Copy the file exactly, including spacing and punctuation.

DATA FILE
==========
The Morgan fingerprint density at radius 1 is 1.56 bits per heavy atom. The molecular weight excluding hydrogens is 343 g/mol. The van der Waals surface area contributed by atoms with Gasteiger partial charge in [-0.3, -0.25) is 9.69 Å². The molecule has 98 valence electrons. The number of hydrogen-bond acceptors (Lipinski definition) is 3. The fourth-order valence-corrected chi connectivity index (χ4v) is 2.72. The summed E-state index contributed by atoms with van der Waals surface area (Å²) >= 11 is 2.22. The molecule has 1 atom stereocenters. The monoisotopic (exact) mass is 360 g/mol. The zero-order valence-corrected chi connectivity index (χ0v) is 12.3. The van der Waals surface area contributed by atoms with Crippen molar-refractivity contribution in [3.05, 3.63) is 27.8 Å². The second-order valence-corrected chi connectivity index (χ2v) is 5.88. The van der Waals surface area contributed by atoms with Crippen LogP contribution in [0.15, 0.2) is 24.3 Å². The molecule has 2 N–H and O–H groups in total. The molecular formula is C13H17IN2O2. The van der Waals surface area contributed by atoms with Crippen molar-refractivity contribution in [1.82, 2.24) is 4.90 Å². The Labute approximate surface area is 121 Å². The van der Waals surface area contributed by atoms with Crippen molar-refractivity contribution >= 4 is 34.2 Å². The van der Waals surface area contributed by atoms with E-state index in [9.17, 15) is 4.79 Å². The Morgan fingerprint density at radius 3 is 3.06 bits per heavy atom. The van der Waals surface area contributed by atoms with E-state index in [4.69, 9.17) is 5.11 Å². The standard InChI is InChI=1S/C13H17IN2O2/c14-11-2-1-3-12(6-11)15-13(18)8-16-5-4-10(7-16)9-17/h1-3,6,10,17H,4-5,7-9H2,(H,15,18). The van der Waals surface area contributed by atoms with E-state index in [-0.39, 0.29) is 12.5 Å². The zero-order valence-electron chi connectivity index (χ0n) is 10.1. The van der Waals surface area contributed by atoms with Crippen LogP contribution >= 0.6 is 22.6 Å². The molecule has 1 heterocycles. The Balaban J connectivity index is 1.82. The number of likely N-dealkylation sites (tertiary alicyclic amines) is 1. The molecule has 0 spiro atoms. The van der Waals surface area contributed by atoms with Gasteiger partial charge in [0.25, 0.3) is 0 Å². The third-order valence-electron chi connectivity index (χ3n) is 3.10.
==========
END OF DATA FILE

The Morgan fingerprint density at radius 1 is 1.56 bits per heavy atom. The molecular weight excluding hydrogens is 343 g/mol. The van der Waals surface area contributed by atoms with Gasteiger partial charge in [-0.3, -0.25) is 9.69 Å². The molecule has 98 valence electrons. The number of hydrogen-bond acceptors (Lipinski definition) is 3. The fourth-order valence-corrected chi connectivity index (χ4v) is 2.72. The summed E-state index contributed by atoms with van der Waals surface area (Å²) >= 11 is 2.22. The molecule has 1 atom stereocenters. The monoisotopic (exact) mass is 360 g/mol. The zero-order valence-corrected chi connectivity index (χ0v) is 12.3. The van der Waals surface area contributed by atoms with Crippen molar-refractivity contribution in [3.05, 3.63) is 27.8 Å². The second-order valence-corrected chi connectivity index (χ2v) is 5.88. The van der Waals surface area contributed by atoms with Crippen LogP contribution in [0.15, 0.2) is 24.3 Å². The molecule has 2 N–H and O–H groups in total. The molecular formula is C13H17IN2O2. The van der Waals surface area contributed by atoms with Crippen molar-refractivity contribution in [1.82, 2.24) is 4.90 Å². The Labute approximate surface area is 121 Å². The van der Waals surface area contributed by atoms with Crippen molar-refractivity contribution >= 4 is 34.2 Å². The van der Waals surface area contributed by atoms with E-state index in [9.17, 15) is 4.79 Å². The Morgan fingerprint density at radius 3 is 3.06 bits per heavy atom. The van der Waals surface area contributed by atoms with E-state index in [4.69, 9.17) is 5.11 Å². The standard InChI is InChI=1S/C13H17IN2O2/c14-11-2-1-3-12(6-11)15-13(18)8-16-5-4-10(7-16)9-17/h1-3,6,10,17H,4-5,7-9H2,(H,15,18). The van der Waals surface area contributed by atoms with E-state index in [-0.39, 0.29) is 12.5 Å². The zero-order valence-electron chi connectivity index (χ0n) is 10.1. The van der Waals surface area contributed by atoms with Crippen LogP contribution >= 0.6 is 22.6 Å². The molecule has 1 heterocycles. The Balaban J connectivity index is 1.82. The number of likely N-dealkylation sites (tertiary alicyclic amines) is 1. The molecule has 0 spiro atoms. The van der Waals surface area contributed by atoms with Gasteiger partial charge in [0.25, 0.3) is 0 Å². The third-order valence-electron chi connectivity index (χ3n) is 3.10.